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Why Woburn skiing went downhill

Horn Pond Mountain, Woburn, MA

If you haven’t already, climb atop Horn Pond Mountain in Woburn. It looms over Horn Pond on one side and the former Toys R Us location on the other. You’ll enjoy some memorable views . . .

Robert Fahey photo

. . . and you’ll find some interesting artifacts, such as the old town reservoir basin.

Former Woburn reservoir atop Horn Pond

Horn Pond reservoir black and white
Being filled for the first time in 1899.

Horn Pond reservoir drawing

And some mysterious concrete forms.

Horn Pond chair lift foundation Woburn MA

Turns out, they’re remnants of a chair lift. Yes, you could ski at Horn Pond Mountain! Why can’t you ski anymore? The story comes from this book.

Woburn, a Past Observed book cover

The ski operation was a public/private partnership that began very humbly with a flattish toboggan run at the nearby Woburn Country Club (black/white photos via Facebook).

toboggan run on Horn Pond Mountain
Left to right: Jay Cantillon, unknown, Jean Cantillon, Janet Dowling

toboggan run Woburn MA

Then, in 1965, the Country Club became a bit more ambitious and created a ski area on club property, but there was no chair lift. Instead, skiers were yanked uphill via a rope-tow system powered by an old pickup truck . It’s visible in the photo below.

Finally, in 1966, the mayor et al became more ambitious. No more mole hills. How about this Horn Pond Mountain down the street? The city installed the concrete footings for the chair lift and placed a $35,000 order for chair lift equipment — from Italy!

Chair lift Horn Pond Mountain, Woburn MA

However, Mayor Edward F. Gill had neglected to get City Council approval for that chair lift money. That was just the start of the folly. Portions of the chair lift came too close to power lines. Other parts were too close to private land. Moreover, there was nonstop wrangling about how the operation should be run. A third-party lessee? An appointed council? An independent authority?

Who cares? It was 1969 and it was snowing! The slope was packed with snow — and paying customers. “Mount Towanda” offered two main trails from the top, serviced by the new chair lift, plus a smaller slope that used the old rope tow, plus a beginner’s slope, cross-country trails and night skiing. It was open every day of the week. Life was good.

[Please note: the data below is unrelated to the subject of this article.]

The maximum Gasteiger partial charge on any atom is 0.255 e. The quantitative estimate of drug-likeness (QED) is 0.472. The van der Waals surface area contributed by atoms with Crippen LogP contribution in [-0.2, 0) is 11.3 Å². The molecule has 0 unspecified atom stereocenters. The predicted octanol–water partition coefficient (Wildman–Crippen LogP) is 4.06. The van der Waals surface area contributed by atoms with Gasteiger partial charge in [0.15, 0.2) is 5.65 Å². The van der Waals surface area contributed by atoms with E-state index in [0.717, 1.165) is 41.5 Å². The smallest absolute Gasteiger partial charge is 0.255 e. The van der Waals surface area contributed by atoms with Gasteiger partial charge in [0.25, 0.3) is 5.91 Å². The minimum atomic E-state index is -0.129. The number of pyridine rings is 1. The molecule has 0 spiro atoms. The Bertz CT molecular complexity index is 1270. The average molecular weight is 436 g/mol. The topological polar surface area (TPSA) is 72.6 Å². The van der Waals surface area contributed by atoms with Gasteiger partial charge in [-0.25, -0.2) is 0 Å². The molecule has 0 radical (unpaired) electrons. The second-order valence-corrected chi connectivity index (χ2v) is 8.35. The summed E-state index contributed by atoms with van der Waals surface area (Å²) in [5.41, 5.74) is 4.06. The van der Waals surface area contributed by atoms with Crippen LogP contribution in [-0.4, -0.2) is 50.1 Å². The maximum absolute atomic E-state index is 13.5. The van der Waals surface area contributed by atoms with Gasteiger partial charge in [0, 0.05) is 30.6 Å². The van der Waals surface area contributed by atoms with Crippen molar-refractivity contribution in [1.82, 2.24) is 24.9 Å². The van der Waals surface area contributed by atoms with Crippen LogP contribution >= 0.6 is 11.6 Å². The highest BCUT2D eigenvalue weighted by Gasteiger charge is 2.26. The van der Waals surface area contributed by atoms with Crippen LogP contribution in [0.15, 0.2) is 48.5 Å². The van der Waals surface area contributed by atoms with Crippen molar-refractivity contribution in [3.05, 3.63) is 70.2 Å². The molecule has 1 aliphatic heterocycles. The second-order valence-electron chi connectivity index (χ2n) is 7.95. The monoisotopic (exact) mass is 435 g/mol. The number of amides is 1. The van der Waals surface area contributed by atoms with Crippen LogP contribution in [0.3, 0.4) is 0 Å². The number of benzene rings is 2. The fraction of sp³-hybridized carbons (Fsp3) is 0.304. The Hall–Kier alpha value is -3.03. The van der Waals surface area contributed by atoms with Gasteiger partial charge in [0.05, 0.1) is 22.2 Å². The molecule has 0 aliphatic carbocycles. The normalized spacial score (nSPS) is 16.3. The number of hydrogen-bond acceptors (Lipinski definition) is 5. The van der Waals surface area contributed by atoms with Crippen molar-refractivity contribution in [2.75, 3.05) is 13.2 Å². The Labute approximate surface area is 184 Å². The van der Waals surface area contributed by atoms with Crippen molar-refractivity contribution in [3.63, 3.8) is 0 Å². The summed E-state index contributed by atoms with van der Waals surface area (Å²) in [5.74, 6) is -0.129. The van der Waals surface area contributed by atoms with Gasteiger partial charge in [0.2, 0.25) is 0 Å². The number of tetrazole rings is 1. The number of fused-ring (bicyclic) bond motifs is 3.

Horn Pond ski area, Woburn MA

Horn Pond skiing, Woburn, MAHorn Pond skiing, Woburn, MA

But things headed down a slippery slope. The chair lift documentation was written in Italian, making service a challenge. Then while everyone was frolicking in 1969, the lease ran out on Woburn’s snowmaking equipment, so it was repossessed just as temperatures went up and snowmaking became essential. Citizens turned up the heat on the new Woburn Golf & Ski Authority for inattentiveness. The following winter, with new snowmaking equipment in place, a fire knocked it out of commission. Discord escalated among Woburn voters, authority members, City Council and the mayor. After 1970, skiing in Woburn slipped away forever. What happened to the chair lift? Many knowledgeable Woburnites say it went to auction and was snapped up by Nashoba Valley for cheap.

Maybe the real heyday of Horn Pond skiing was the ski jumping of the early 1940s, along the Winchester side of the mountain. At least it lasted more than two winters, unlike ordinary downhill skiing.

All that remains of the ski jump.

Horn Pond recreation map, Woburn, MA

Horn Pond mountain, Woburn MA
The erstwhile ski area watches over Horn Pond. Photo credit:

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11 thoughts on “Why Woburn skiing went downhill Leave a comment

  1. What a fabulous post. I walk Horn Pond and Towanda Mountain often — what a gem it is. I had a garden there for several years in the conservation area, on Swan Pond.